· Results of world's first gene therapy for inherited blindness show sight improvement. 28 April 2008. UK researchers from the UCL Institute of Ophthalmology and Moorfields Eye Hospital NIHR Biomedical Research Centre have announced results from the world’s first clinical trial to test a revolutionary gene therapy treatment for a type of inherited blindness. The results, published today in the New England Journal of Medicine, show that the experimental treatment is safe and can improve sight. The findings are a landmark for gene therapy technology and could have a significant impact on future treatments for eye disease. Read Press Release.

Previous information on this trial (May 1, 2007): A team of British doctors from Moorfields Eye Hospital and University College in London conduct first human gene therapy trials to treat Leber's congenital amaurosis, a type of inherited childhood blindness caused by a single abnormal gene. The procedure has already been successful at restoring vision for dogs. This is the first trial to use gene therapy in an operation to treat blindness in humans. See Doctors Test Gene Therapy to Treat Blindness at www.reuters.com.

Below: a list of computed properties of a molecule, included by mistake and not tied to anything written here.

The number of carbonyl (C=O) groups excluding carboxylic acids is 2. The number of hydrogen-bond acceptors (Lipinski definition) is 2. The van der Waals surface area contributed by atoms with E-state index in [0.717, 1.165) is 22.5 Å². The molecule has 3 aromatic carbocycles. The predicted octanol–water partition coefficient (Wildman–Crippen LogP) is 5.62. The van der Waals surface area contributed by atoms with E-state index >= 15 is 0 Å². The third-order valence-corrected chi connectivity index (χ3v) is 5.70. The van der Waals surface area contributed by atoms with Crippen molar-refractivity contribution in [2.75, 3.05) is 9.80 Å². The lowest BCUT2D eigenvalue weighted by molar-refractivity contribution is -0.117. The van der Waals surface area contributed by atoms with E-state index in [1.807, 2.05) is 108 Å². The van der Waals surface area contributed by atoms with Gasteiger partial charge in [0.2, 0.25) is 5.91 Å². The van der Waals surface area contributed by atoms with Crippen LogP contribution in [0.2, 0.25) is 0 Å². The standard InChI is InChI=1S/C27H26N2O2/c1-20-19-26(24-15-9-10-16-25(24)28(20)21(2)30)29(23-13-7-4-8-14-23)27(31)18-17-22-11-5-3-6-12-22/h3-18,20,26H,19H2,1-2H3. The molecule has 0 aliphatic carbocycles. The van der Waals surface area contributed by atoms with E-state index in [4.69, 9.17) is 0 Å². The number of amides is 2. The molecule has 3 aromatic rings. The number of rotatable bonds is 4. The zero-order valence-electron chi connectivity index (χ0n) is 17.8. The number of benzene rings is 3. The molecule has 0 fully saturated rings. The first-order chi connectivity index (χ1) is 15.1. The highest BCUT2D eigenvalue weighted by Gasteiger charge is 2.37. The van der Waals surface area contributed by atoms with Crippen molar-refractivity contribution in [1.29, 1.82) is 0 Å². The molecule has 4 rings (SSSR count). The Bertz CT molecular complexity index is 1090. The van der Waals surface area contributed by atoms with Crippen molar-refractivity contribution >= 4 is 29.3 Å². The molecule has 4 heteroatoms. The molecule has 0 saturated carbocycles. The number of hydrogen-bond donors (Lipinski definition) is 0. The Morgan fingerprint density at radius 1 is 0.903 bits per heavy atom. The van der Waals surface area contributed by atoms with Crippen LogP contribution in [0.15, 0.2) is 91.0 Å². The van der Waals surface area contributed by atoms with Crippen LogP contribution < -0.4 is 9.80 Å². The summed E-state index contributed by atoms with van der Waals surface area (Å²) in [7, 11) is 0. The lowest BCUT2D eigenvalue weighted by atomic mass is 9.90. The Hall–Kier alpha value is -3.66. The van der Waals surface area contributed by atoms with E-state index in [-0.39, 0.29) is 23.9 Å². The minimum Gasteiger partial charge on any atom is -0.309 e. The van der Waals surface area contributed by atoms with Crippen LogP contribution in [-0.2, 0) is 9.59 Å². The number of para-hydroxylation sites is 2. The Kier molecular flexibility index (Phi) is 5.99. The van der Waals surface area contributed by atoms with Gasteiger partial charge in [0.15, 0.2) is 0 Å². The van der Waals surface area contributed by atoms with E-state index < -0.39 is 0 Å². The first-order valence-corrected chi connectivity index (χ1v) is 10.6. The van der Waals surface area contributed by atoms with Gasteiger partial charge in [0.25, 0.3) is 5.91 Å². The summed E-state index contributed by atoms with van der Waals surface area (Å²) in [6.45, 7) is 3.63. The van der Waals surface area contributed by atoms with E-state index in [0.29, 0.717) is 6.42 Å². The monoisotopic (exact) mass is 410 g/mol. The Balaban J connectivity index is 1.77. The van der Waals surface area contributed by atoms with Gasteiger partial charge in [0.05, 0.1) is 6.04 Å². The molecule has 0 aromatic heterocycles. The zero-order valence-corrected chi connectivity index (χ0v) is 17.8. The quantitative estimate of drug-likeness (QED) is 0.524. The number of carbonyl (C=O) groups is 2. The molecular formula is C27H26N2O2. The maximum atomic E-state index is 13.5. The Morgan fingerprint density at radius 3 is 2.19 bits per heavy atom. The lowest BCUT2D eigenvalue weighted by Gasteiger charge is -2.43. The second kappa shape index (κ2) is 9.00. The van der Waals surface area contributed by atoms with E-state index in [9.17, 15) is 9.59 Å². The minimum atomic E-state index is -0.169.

• A combination of two tumor suppressing genes delivered in lipid-based nanoparticles drastically reduces the number and size of human lung cancer tumors in mice during trials conducted by researchers from The University of Texas M. D. Anderson Cancer Center and the University of Texas Southwestern Medical Center. See Dual Gene Therapy Suppresses Lung Cancer in Preclinical Test at www.newswise.com (January 11, 2007).
  • Researchers at the National Cancer Institute (NCI), part of the National Institutes of Health, successfully reengineer immune cells, called lymphocytes, to target and attack cancer cells in patients with advanced metastatic melanoma. This is the first time that gene therapy is used to successfully treat cancer in humans. See New Method of Gene Therapy Alters Immune Cells for Treatment of Advanced Melanoma at www.cancer.gov (August 30, 2006).